On SAGE Insight: Long Working Hours and the Risk of Chronic Disease

From Social Change


A discernible change in trends and nature of occupation and working hours over time has changed the prevalence of disease among people. One’s work environment, especially work stress and characteristics of the job play an important role in the development of a multitude of chronic conditions. It is a serious threat to the health and longevity of a people especially those living in developing countries. Earlier, people were mostly affected by communicable diseases, but recently non-communicable diseases have rapidly increased among all age groups. This may be due to a change in the nature of work as there has been a gradual increase in the tertiary sector made up of a number of jobs that are sedentary in nature. The physical as well as the mental health of people is affected by a change in occupation and the nature of work. According to an International Labour Organization report, globally around 2 million workers are dying annually due to occupational diseases and injuries.

Several studies have identified long working hours as a potential work-related risk factor behind ill health and this has raised some questions about the role of working hours on the health of people. Lower occupational positions are related to poor health and a variety of diseases, such as depression, diabetes, ischaemic heart disease, muscle pain and neck and back pain.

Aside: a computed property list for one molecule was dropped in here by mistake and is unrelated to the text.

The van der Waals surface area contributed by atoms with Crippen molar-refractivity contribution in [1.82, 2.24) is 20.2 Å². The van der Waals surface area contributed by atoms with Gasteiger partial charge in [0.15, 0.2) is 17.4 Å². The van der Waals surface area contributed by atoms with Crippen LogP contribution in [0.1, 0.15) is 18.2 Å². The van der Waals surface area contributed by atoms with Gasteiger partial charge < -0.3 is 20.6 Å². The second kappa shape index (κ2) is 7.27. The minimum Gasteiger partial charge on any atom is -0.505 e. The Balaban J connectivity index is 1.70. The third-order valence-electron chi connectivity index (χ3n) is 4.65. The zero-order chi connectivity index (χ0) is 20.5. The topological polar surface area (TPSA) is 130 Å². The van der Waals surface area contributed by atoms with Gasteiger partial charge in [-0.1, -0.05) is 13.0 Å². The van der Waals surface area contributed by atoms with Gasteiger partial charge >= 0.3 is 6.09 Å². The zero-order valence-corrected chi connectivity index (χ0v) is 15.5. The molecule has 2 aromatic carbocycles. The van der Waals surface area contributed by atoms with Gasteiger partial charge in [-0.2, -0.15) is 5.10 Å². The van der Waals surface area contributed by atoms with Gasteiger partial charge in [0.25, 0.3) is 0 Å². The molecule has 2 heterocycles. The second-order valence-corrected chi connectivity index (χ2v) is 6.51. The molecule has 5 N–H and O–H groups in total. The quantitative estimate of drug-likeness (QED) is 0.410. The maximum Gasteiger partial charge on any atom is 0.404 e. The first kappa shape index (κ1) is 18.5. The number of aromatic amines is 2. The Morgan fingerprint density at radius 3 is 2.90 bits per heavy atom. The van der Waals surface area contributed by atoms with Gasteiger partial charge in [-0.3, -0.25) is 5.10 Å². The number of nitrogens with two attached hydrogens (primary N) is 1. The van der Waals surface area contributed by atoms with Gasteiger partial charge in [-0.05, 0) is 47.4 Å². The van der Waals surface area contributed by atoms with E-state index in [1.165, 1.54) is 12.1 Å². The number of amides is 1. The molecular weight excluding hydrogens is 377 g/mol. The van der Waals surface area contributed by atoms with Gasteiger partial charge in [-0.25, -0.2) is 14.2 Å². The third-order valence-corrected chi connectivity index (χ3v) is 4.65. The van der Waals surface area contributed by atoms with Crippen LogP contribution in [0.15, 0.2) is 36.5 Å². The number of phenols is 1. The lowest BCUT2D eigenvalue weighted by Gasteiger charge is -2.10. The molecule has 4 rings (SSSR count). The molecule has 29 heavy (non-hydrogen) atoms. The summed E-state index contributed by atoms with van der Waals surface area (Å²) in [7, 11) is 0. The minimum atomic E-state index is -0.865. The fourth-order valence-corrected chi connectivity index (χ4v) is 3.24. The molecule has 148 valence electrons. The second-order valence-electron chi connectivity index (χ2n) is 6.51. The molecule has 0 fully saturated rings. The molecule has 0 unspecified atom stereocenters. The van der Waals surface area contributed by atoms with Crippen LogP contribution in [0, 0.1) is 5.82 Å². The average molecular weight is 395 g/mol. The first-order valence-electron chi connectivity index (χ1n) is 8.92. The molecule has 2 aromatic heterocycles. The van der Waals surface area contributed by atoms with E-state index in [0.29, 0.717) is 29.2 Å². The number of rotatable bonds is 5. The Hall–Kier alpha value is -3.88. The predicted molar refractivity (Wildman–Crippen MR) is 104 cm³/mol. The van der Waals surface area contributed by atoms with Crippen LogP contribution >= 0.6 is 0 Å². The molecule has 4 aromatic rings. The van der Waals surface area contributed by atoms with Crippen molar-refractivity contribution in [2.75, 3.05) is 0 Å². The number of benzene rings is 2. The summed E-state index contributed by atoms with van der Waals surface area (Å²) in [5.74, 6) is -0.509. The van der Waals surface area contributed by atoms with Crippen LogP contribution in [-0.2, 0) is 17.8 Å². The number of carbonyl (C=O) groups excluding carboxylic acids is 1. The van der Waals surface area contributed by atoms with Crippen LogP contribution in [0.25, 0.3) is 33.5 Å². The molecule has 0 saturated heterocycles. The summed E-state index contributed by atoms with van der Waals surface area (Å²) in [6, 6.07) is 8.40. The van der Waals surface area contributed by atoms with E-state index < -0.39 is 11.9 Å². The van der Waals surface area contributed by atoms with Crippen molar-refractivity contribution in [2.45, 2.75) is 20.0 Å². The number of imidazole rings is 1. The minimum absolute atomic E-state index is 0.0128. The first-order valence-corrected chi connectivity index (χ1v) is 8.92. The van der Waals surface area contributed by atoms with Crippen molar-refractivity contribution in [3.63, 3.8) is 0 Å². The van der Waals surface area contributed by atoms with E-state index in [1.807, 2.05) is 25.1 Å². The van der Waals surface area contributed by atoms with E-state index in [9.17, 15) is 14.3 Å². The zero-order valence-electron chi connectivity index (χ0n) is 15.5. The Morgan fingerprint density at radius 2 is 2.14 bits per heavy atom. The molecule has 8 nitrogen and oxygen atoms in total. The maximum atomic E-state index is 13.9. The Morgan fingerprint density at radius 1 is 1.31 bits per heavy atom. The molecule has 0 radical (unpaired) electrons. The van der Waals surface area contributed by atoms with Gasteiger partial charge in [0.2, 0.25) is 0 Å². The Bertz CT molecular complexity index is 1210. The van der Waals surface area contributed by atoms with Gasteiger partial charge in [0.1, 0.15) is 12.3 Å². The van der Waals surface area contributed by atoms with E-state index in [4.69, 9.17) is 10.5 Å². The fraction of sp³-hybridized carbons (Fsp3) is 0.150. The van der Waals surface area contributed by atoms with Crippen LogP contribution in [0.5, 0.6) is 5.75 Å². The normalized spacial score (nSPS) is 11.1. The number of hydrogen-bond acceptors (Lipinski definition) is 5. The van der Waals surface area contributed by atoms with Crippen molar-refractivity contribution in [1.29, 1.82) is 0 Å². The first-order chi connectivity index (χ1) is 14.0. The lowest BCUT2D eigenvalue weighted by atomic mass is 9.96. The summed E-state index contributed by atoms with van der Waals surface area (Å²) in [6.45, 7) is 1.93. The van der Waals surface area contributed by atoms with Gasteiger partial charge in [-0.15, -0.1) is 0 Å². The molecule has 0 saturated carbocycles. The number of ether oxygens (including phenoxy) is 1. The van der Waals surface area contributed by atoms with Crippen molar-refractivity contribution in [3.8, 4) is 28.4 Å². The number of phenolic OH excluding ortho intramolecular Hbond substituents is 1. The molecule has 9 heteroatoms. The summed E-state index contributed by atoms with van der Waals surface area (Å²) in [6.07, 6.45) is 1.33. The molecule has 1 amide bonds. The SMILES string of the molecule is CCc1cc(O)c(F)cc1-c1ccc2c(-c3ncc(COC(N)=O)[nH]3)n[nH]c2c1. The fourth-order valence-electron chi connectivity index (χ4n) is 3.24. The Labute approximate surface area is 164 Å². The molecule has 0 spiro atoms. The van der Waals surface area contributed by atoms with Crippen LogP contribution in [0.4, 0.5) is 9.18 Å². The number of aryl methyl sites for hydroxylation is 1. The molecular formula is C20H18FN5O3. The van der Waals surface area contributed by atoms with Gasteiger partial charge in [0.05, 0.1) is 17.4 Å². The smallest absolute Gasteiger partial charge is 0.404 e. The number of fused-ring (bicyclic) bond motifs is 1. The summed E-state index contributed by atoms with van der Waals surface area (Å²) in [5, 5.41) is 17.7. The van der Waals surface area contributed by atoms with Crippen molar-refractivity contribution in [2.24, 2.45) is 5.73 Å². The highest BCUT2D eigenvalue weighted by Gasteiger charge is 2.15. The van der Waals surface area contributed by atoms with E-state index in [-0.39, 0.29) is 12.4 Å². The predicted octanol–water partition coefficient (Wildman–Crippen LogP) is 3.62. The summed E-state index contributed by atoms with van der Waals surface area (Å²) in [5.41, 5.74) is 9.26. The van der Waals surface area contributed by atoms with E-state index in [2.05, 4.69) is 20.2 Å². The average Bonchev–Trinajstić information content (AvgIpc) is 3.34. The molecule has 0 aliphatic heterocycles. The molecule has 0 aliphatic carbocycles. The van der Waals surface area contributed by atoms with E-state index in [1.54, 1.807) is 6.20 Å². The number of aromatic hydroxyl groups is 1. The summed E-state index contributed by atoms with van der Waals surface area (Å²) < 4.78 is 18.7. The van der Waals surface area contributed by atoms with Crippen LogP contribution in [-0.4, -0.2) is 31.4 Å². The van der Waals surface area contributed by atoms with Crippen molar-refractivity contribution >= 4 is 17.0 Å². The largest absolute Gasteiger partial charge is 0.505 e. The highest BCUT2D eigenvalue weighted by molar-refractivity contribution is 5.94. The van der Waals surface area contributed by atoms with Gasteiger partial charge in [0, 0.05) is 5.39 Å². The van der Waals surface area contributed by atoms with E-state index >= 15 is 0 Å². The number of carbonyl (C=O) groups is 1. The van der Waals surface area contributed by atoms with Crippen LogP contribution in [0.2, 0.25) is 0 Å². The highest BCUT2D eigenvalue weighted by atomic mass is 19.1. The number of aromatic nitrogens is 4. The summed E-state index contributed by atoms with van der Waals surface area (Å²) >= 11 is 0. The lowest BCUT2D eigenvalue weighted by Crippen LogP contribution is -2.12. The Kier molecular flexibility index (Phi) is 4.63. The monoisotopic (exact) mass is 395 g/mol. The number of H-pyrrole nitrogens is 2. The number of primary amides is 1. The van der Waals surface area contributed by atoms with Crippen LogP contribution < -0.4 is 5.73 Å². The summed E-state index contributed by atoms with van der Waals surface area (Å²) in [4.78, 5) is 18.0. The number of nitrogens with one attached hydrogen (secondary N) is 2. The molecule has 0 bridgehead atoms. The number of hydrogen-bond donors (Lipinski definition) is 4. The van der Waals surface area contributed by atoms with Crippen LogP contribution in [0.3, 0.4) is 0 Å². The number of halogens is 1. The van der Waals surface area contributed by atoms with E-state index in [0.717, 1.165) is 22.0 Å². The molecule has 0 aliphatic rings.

Westernization and industrialization have caused a drastic change in the global work pattern, thereby increasing chances for several health complications. This article assessess the contribution of work history such as the job of respondents, types of occupation, working time and the days in developing chronic conditions. An attempt made to comprehend the existence of co-morbidities correlated with various chronic conditions. Read more

Abstract

A change in employment trends, in the nature of occupation and in the number of working hours has an impact on the diseases prevalent in people. Using data from a World Health Organization 2007 study on global ageing and adult health, this research looks at the effect of past work histories on the prevalence of selected chronic diseases such as hypertension, diabetes, stroke, angina and depression in India. By using a bivariate and multivariate analysis, this study shows that all the selected chronic diseases were significantly higher in urban areas, especially amongst people who were educated upto a higher secondary level and above and were from the richest wealth quintile. The chances of all these selected chronic diseases, except for depression, were also found to be significantly higher among those who were working in the non-manual sector. It was also found that the expected odds of having diabetes and stroke were significantly higher among those employees who worked for more than eight hours a day than their counterparts who worked for less than eight hours a day after adjusting important confounders. Based on these findings, the study suggests that the government should implement some specific policy measures; and take steps which will help employees cope with harmful work schedules.

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Article details
Long Working Hours and the Risk of Chronic Disease
Anita Pal, Laxmi Kant Dwivedi and Dolly Kumari
First Published March 1, 2018 Research Article
DOI: 10.1177/0049085717743839
Social Change

 

 

 

 

 

     
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